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Evolution: still a theory in crisis

By Michael Denton
December 2017 | Review by Colin Hamer
  • Publisher: Discovery Institute
  • ISBN: 978-1936599325
  • Pages: 354
  • Price: 16.80
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Michael Denton is a British-Australian biochemist. This book is an update of his 1985 title, Evolution: a theory in crisis.

 It contains many technical terms and more than 800 endnotes, referencing academic works in support of his thesis. However, the written style is clear, as is the book’s message that Darwinian evolution is like, as Denton says, the queen in Lewis Carroll’s Alice in Wonderland — believing in six impossible things before breakfast (p.225).

Denton believes that there are evolutionary processes demonstrated in nature, and does not argue for a Creator nor even intelligent design. But he does point out that living organisms belong to distinct taxa (such as fish, reptiles, primates) and that Darwinian evolution (teaching that innovations are the result of many gradual changes over long periods of time, driven by the need to survive) cannot explain their origin.

He further demonstrates that taxa often have astonishingly complex and interrelated features that need to be ‘right first time’ and cannot be explained by gradual steps. He comments: ‘Incongruous though it may seem … especially to a reader outside of academia … it remains true that the vast majority of all taxa are indeed defined by novelties without any antecedent in any presumed ancestral forms’ (p.56).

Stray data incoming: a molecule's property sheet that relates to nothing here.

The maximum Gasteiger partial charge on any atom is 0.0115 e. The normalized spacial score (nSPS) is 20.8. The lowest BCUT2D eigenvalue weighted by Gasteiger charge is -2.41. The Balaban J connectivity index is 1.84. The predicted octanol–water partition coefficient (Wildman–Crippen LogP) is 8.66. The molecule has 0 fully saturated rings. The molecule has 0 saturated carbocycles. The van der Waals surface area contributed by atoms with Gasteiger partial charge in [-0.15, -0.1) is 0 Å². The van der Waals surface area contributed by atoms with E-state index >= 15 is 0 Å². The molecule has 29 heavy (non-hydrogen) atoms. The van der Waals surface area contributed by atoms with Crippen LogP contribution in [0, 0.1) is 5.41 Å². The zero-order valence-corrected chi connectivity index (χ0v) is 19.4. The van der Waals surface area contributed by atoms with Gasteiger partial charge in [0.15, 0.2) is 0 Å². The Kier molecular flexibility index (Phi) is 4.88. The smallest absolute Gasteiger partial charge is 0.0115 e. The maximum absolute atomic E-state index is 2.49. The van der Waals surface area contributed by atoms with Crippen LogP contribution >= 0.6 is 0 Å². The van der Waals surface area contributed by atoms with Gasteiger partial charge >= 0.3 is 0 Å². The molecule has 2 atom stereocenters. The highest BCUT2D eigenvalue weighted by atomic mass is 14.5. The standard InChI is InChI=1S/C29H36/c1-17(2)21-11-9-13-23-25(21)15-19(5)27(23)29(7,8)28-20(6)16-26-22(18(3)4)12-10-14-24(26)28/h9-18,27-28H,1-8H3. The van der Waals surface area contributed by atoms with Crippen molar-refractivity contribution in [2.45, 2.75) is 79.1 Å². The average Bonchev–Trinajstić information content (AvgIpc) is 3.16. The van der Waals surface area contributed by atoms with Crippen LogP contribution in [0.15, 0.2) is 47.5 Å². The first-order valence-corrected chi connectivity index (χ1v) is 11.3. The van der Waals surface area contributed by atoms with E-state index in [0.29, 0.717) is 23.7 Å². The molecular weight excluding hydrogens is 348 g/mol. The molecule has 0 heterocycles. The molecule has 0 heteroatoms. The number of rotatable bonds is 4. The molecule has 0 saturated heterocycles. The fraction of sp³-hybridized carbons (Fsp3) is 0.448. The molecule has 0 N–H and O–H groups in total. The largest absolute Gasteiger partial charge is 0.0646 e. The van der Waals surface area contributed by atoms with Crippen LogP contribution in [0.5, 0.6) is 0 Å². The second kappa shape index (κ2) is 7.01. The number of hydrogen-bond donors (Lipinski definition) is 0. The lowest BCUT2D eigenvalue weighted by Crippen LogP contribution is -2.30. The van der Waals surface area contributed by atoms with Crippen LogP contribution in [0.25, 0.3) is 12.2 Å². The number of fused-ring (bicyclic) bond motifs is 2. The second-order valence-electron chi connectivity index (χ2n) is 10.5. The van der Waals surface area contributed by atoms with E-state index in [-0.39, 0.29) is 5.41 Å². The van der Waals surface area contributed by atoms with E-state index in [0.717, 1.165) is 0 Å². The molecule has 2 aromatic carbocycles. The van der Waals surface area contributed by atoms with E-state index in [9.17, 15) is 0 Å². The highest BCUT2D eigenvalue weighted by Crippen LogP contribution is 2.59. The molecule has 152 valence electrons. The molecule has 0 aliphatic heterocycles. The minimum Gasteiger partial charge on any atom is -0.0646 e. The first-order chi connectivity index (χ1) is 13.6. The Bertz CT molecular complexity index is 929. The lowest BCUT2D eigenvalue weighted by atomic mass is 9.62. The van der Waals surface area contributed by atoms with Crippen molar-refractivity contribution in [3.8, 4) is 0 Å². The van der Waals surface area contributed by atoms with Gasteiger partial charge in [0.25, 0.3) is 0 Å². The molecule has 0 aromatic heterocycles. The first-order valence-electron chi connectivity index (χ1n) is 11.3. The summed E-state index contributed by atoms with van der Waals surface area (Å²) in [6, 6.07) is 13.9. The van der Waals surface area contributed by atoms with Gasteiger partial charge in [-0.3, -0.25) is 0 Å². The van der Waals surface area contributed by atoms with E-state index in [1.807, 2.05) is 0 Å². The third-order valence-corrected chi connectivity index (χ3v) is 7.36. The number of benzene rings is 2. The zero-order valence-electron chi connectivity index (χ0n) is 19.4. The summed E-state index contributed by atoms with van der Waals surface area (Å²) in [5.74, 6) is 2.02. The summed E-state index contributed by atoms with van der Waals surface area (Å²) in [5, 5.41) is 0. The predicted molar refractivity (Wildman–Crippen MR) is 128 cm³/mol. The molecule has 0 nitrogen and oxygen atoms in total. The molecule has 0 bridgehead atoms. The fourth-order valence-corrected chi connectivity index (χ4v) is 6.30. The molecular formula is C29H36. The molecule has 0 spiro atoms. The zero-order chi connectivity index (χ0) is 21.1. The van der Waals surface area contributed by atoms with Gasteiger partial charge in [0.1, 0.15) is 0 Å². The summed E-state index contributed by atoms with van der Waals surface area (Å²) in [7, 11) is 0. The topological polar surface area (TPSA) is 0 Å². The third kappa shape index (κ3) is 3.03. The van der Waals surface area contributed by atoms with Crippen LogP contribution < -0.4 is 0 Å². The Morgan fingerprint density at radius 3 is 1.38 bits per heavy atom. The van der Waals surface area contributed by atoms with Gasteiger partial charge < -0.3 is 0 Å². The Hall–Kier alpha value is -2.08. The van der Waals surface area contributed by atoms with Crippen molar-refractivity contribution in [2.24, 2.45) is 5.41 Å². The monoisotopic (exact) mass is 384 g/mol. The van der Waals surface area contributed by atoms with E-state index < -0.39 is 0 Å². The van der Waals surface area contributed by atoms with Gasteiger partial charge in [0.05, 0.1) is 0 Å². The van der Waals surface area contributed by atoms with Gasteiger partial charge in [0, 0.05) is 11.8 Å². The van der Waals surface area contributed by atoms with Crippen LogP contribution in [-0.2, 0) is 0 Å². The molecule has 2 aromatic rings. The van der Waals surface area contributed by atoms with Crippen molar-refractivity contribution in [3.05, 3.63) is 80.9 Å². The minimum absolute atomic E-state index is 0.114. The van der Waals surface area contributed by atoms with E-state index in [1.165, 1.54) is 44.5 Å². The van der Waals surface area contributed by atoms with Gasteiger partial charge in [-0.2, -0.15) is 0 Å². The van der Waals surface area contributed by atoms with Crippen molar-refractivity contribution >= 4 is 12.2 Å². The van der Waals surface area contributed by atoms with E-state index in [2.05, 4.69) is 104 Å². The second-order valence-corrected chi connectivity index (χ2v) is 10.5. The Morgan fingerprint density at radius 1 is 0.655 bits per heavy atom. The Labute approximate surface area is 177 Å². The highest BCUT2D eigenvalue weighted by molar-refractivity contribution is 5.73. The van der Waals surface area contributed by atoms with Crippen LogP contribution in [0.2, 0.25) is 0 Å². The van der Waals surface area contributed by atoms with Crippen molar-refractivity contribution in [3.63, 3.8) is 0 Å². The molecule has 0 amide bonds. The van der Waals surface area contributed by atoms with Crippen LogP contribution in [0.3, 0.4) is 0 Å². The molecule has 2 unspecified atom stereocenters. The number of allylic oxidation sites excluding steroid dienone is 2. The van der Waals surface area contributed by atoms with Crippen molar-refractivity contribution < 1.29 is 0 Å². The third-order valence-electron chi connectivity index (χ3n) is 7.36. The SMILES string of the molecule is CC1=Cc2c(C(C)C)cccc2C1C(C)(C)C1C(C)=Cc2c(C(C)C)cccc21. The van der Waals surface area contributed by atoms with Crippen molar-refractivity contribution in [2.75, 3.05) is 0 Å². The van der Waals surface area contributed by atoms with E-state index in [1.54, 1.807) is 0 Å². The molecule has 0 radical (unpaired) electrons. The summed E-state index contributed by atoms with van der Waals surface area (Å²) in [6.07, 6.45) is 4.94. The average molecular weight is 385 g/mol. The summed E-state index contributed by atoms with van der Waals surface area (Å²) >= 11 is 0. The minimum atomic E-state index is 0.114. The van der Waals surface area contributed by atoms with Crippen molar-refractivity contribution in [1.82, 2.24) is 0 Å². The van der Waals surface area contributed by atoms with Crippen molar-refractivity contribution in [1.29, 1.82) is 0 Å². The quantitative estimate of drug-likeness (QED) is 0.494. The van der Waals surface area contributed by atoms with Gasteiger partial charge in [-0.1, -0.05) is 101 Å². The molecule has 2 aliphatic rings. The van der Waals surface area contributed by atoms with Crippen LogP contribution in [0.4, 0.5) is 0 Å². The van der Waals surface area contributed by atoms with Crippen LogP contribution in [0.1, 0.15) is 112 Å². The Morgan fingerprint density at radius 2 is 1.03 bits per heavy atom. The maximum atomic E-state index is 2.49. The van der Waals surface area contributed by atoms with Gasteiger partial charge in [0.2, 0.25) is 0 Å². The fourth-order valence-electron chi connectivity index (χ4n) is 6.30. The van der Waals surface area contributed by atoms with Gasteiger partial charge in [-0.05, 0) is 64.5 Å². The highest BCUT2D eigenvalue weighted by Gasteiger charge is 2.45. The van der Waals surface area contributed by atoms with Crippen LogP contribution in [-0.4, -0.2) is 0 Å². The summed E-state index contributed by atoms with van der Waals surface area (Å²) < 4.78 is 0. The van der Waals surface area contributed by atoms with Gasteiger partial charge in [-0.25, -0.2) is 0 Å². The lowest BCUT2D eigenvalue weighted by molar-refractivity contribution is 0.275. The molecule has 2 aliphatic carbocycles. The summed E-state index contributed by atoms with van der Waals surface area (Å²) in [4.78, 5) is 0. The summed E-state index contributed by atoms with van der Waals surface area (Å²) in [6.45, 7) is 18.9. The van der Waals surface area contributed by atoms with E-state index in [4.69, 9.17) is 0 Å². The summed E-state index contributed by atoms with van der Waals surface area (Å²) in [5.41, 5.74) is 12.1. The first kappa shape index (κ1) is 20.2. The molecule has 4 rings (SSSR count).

What is more, he points out that many such novelties serve no apparent survival function at all, thus not conforming to any Darwinian ‘survival of the fittest’ concept. Male nipples, he believes, are an example.

Furthermore, he points to a ‘third infinity’ that modern biology has revealed: ‘Stunning complexity is everywhere in current biology [a complexity Darwin could never have even imagined] … the cosmos is an infinity of the very large, and the atom is the infinity of the very small’. But the ‘organism is the infinity of the very complex. That such an infinity might have come about in finite time, as a result of any undirected random process, seems impossible’.

On nearly every page, Denton gives examples of the extraordinary complexity of living organisms: ‘Between a living cell and the most highly ordered non-biological system … there is a chasm as vast and absolute as it is possible to conceive’ (p.121). A chasm, he believes, it is impossible for any imagined evolutionary process to bridge.

I have read several helpful books from within the Christian community on the creation/evolution debate. But this book is truly remarkable and would richly reward any reader interested in the subject, even if, like myself, they do not have a relevant scientific background to engage in the detail of Denton’s arguments. Buy it, read it, and then lend it to another!

Colin Hamer

Warrington

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